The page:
How to lead and why we should all know how to
The advent of global digitisation means we often don’t work in the same office space, building or even city as some of our closest colleagues any more. Instead, our relationship with them is driven by communication platforms such as Skype, Teamviewer or even project management dashboards like Asana. Software like AnyDesk enable us to access our chief working computer anywhere. Gone are the days of a chat around the water cooler. These are rather negotiated by meme blasts (or similar) on a WhatsApp group to keep team morale up and to establish and maintain collegial rapport.
One of the results of digitisation is that fewer employees are required to get a business off the ground, something tech savvy self-starters and entrepreneurs use to their advantage. They prefer to sit on a beach in Thailand while building an online empire – and who can blame them?
Even in today’s corporate space, the traditional perception of what it means to be a leader or manager has morphed. Without the much-parodied brusque line managers of the conventional, old-school corporate structure, people are looking for greater connection and inspiration from those they work with. And, in fact, any person who needs to take an idea or a project forward, or engage co-workers or clients in some way, steps into a leadership position of sorts. It may be temporary or permanent, but knowing what leadership skills to cultivate can stand us all in good stead.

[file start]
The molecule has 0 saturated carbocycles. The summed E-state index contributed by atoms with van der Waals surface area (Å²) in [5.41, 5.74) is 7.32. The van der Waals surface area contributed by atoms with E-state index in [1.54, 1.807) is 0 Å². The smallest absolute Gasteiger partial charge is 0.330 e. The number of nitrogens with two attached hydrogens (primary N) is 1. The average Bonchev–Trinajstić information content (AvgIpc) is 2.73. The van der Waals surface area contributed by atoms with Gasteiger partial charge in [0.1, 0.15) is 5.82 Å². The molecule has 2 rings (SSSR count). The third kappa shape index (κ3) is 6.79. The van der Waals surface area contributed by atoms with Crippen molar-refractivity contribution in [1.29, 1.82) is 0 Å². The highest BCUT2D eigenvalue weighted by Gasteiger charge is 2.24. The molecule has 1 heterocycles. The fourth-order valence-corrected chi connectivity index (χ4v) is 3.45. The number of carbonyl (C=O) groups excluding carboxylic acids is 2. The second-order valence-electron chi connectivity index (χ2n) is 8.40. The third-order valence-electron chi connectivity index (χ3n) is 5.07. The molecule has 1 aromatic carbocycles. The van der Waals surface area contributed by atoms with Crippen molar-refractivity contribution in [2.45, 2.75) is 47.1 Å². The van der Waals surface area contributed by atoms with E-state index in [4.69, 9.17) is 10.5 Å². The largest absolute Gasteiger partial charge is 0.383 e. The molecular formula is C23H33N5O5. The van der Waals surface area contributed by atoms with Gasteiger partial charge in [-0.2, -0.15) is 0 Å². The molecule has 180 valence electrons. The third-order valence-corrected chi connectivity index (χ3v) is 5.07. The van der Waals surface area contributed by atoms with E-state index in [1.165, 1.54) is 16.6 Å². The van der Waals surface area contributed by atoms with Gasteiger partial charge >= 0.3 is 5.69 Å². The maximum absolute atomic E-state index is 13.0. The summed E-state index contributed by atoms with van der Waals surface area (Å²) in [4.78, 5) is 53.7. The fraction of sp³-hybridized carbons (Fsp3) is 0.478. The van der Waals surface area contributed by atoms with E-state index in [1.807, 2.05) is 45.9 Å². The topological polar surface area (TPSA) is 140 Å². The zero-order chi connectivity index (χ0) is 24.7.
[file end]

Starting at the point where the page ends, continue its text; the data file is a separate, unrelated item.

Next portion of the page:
Here are traits to cultivate so that you’ll hone your ability to lead well:
To be an effective leader, you will need to pay attention to what those around you have to say. You need context and insight to help others be their best selves and to make informed decisions. Keep your ears open and try to be objective.
The old adage “lead by example” is nowhere more valuable than when it comes to improving your own skills set and knowledge base. Make sure that you read widely on topics related to your business so that you stay focused and in with trends. This will encourage and inspire others to do the same.
The ability to show genuine interest in the work and ideas of others will build self-esteem and make people feel respected and valued. Let this extend beyond work life into finding out about what makes colleagues and employees tick as people. The insights you gain in this way will help you to cultivate their innate skills and grasp their personal and professional situation. Being more fully aware of someone’s overall circumstances gives one invaluable insight.
Enthusiasm, or the lack thereof, is contagious. Be the one who gets excited about things and others are likely to do (and feel) the same.
If you hold yourself accountable, you create an ethical business culture. Do what you commit to. Say what your mean. Meet deadlines. Don’t have double standards when it comes to yourself and others. Practise what you preach. Be present. Be consistent.
EMBRACE OTHERS’ STRENGTHS
Too many leaders feel challenged when others display strength, opinion, character or talents. Instead, we should embrace collaboration wherever possible. If you share glory and success and even profit, you will also share responsibility, stress and crises – all of which will make your team stronger and better, more adaptable and more interesting.